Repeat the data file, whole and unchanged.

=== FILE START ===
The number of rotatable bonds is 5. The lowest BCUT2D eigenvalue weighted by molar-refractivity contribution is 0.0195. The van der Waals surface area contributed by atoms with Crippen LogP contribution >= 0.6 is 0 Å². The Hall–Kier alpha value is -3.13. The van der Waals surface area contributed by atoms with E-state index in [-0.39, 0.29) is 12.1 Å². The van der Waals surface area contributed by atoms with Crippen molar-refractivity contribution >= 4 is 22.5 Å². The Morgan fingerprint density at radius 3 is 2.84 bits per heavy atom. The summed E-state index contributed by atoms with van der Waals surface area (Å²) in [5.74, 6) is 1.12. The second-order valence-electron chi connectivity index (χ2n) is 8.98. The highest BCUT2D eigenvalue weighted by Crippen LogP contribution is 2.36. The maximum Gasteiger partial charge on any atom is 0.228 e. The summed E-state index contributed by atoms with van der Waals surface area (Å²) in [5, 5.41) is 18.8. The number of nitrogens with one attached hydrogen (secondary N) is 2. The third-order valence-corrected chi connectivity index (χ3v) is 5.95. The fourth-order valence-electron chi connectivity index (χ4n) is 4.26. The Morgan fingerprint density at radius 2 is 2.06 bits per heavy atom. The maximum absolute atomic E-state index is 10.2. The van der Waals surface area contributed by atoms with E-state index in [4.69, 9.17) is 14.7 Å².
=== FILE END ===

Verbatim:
The number of rotatable bonds is 5. The lowest BCUT2D eigenvalue weighted by molar-refractivity contribution is 0.0195. The van der Waals surface area contributed by atoms with Crippen LogP contribution >= 0.6 is 0 Å². The Hall–Kier alpha value is -3.13. The van der Waals surface area contributed by atoms with E-state index in [-0.39, 0.29) is 12.1 Å². The van der Waals surface area contributed by atoms with Crippen molar-refractivity contribution >= 4 is 22.5 Å². The Morgan fingerprint density at radius 3 is 2.84 bits per heavy atom. The summed E-state index contributed by atoms with van der Waals surface area (Å²) in [5.74, 6) is 1.12. The second-order valence-electron chi connectivity index (χ2n) is 8.98. The highest BCUT2D eigenvalue weighted by Crippen LogP contribution is 2.36. The maximum Gasteiger partial charge on any atom is 0.228 e. The summed E-state index contributed by atoms with van der Waals surface area (Å²) in [5, 5.41) is 18.8. The number of nitrogens with one attached hydrogen (secondary N) is 2. The third-order valence-corrected chi connectivity index (χ3v) is 5.95. The fourth-order valence-electron chi connectivity index (χ4n) is 4.26. The Morgan fingerprint density at radius 2 is 2.06 bits per heavy atom. The maximum absolute atomic E-state index is 10.2. The van der Waals surface area contributed by atoms with E-state index in [4.69, 9.17) is 14.7 Å².